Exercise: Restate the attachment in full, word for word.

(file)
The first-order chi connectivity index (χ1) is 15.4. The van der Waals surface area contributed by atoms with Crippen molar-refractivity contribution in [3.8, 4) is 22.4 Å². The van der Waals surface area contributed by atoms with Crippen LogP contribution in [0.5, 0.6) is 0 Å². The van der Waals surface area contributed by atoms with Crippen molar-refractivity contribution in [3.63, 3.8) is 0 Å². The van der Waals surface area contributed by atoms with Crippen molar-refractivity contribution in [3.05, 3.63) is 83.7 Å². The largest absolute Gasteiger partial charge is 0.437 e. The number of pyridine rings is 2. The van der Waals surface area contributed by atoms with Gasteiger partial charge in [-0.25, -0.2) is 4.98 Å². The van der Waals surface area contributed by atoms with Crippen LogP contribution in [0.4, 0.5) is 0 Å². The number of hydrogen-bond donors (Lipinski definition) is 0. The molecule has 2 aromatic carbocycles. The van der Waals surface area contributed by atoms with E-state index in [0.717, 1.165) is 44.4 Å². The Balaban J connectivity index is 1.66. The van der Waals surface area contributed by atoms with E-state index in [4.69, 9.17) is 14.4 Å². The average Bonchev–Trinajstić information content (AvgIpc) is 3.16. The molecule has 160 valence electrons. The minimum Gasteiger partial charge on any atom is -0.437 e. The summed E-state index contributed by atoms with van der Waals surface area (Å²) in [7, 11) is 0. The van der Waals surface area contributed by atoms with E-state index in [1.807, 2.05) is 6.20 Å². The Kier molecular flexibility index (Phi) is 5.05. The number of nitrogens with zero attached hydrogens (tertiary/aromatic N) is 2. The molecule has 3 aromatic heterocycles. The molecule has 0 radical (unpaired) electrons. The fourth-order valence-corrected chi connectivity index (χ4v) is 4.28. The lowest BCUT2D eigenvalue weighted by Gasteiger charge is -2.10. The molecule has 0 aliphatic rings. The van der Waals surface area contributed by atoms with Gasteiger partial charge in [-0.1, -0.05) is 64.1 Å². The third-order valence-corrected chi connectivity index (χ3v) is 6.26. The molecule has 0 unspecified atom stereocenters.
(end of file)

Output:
The first-order chi connectivity index (χ1) is 15.4. The van der Waals surface area contributed by atoms with Crippen molar-refractivity contribution in [3.8, 4) is 22.4 Å². The van der Waals surface area contributed by atoms with Crippen LogP contribution in [0.5, 0.6) is 0 Å². The van der Waals surface area contributed by atoms with Crippen molar-refractivity contribution in [3.63, 3.8) is 0 Å². The van der Waals surface area contributed by atoms with Crippen molar-refractivity contribution in [3.05, 3.63) is 83.7 Å². The largest absolute Gasteiger partial charge is 0.437 e. The number of pyridine rings is 2. The van der Waals surface area contributed by atoms with Gasteiger partial charge in [-0.25, -0.2) is 4.98 Å². The van der Waals surface area contributed by atoms with Crippen LogP contribution in [0.4, 0.5) is 0 Å². The number of hydrogen-bond donors (Lipinski definition) is 0. The molecule has 2 aromatic carbocycles. The van der Waals surface area contributed by atoms with E-state index in [0.717, 1.165) is 44.4 Å². The Balaban J connectivity index is 1.66. The van der Waals surface area contributed by atoms with E-state index in [4.69, 9.17) is 14.4 Å². The average Bonchev–Trinajstić information content (AvgIpc) is 3.16. The molecule has 160 valence electrons. The minimum Gasteiger partial charge on any atom is -0.437 e. The summed E-state index contributed by atoms with van der Waals surface area (Å²) in [7, 11) is 0. The van der Waals surface area contributed by atoms with E-state index in [1.807, 2.05) is 6.20 Å². The Kier molecular flexibility index (Phi) is 5.05. The number of nitrogens with zero attached hydrogens (tertiary/aromatic N) is 2. The molecule has 3 aromatic heterocycles. The molecule has 0 radical (unpaired) electrons. The fourth-order valence-corrected chi connectivity index (χ4v) is 4.28. The lowest BCUT2D eigenvalue weighted by Gasteiger charge is -2.10. The molecule has 0 aliphatic rings. The van der Waals surface area contributed by atoms with Gasteiger partial charge in [-0.1, -0.05) is 64.1 Å². The third-order valence-corrected chi connectivity index (χ3v) is 6.26. The molecule has 0 unspecified atom stereocenters.